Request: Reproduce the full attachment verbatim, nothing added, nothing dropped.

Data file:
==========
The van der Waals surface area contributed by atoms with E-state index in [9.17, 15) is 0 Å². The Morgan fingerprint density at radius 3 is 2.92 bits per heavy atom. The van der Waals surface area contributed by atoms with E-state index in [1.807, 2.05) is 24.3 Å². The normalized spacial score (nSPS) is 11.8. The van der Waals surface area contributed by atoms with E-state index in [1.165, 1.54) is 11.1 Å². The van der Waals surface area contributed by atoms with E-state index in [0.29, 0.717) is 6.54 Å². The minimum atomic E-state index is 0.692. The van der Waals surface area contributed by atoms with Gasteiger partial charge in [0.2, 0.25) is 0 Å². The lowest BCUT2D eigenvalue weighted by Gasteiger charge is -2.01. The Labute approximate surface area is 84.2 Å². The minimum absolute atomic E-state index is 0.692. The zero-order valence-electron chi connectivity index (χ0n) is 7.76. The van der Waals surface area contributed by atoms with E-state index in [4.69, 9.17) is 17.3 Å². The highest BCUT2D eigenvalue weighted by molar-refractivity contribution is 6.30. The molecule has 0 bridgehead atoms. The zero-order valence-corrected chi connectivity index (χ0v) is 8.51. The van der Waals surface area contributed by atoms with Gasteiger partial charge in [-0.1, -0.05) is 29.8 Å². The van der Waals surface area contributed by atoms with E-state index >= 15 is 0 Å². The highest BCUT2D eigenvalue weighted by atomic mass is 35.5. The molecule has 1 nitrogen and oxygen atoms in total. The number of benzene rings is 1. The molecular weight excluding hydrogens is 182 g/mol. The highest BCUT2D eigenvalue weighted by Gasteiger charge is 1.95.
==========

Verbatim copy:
The van der Waals surface area contributed by atoms with E-state index in [9.17, 15) is 0 Å². The Morgan fingerprint density at radius 3 is 2.92 bits per heavy atom. The van der Waals surface area contributed by atoms with E-state index in [1.807, 2.05) is 24.3 Å². The normalized spacial score (nSPS) is 11.8. The van der Waals surface area contributed by atoms with E-state index in [1.165, 1.54) is 11.1 Å². The van der Waals surface area contributed by atoms with E-state index in [0.29, 0.717) is 6.54 Å². The minimum atomic E-state index is 0.692. The van der Waals surface area contributed by atoms with Gasteiger partial charge in [0.2, 0.25) is 0 Å². The lowest BCUT2D eigenvalue weighted by Gasteiger charge is -2.01. The Labute approximate surface area is 84.2 Å². The minimum absolute atomic E-state index is 0.692. The zero-order valence-electron chi connectivity index (χ0n) is 7.76. The van der Waals surface area contributed by atoms with E-state index in [4.69, 9.17) is 17.3 Å². The highest BCUT2D eigenvalue weighted by molar-refractivity contribution is 6.30. The molecule has 0 bridgehead atoms. The zero-order valence-corrected chi connectivity index (χ0v) is 8.51. The van der Waals surface area contributed by atoms with Gasteiger partial charge in [-0.1, -0.05) is 29.8 Å². The van der Waals surface area contributed by atoms with E-state index >= 15 is 0 Å². The highest BCUT2D eigenvalue weighted by atomic mass is 35.5. The molecule has 1 nitrogen and oxygen atoms in total. The number of benzene rings is 1. The molecular weight excluding hydrogens is 182 g/mol. The highest BCUT2D eigenvalue weighted by Gasteiger charge is 1.95.